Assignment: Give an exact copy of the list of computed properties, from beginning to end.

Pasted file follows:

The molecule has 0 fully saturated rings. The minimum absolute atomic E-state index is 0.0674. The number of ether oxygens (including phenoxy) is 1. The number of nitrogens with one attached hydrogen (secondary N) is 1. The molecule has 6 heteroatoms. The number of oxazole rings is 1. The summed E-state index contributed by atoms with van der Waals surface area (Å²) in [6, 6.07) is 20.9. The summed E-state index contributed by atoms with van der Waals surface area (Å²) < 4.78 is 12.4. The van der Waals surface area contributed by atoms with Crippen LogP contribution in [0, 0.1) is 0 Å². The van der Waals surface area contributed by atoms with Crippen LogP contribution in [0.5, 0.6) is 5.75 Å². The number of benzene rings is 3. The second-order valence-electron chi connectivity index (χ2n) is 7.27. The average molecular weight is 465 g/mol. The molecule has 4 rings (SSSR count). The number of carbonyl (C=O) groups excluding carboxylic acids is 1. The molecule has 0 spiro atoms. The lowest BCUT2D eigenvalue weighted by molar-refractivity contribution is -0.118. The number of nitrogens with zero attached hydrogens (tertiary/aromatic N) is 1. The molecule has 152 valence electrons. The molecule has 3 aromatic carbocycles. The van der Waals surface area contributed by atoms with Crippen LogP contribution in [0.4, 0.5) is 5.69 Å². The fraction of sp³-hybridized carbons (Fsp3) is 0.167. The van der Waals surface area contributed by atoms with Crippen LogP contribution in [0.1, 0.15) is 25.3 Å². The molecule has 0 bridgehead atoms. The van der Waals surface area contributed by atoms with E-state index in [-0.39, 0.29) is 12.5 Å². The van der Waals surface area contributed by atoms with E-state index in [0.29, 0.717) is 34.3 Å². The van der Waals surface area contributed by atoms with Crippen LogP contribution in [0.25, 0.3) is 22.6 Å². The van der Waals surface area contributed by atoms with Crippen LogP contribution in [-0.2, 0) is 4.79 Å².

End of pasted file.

The molecule has 0 fully saturated rings. The minimum absolute atomic E-state index is 0.0674. The number of ether oxygens (including phenoxy) is 1. The number of nitrogens with one attached hydrogen (secondary N) is 1. The molecule has 6 heteroatoms. The number of oxazole rings is 1. The summed E-state index contributed by atoms with van der Waals surface area (Å²) in [6, 6.07) is 20.9. The summed E-state index contributed by atoms with van der Waals surface area (Å²) < 4.78 is 12.4. The van der Waals surface area contributed by atoms with Crippen LogP contribution in [0, 0.1) is 0 Å². The van der Waals surface area contributed by atoms with Crippen LogP contribution in [0.5, 0.6) is 5.75 Å². The number of benzene rings is 3. The second-order valence-electron chi connectivity index (χ2n) is 7.27. The average molecular weight is 465 g/mol. The molecule has 4 rings (SSSR count). The number of carbonyl (C=O) groups excluding carboxylic acids is 1. The molecule has 0 spiro atoms. The lowest BCUT2D eigenvalue weighted by molar-refractivity contribution is -0.118. The number of nitrogens with zero attached hydrogens (tertiary/aromatic N) is 1. The molecule has 152 valence electrons. The molecule has 3 aromatic carbocycles. The van der Waals surface area contributed by atoms with Crippen LogP contribution in [0.4, 0.5) is 5.69 Å². The fraction of sp³-hybridized carbons (Fsp3) is 0.167. The van der Waals surface area contributed by atoms with Crippen LogP contribution in [0.1, 0.15) is 25.3 Å². The molecule has 0 bridgehead atoms. The van der Waals surface area contributed by atoms with E-state index in [-0.39, 0.29) is 12.5 Å². The van der Waals surface area contributed by atoms with E-state index in [0.29, 0.717) is 34.3 Å². The van der Waals surface area contributed by atoms with Crippen LogP contribution in [0.25, 0.3) is 22.6 Å². The van der Waals surface area contributed by atoms with Crippen LogP contribution in [-0.2, 0) is 4.79 Å².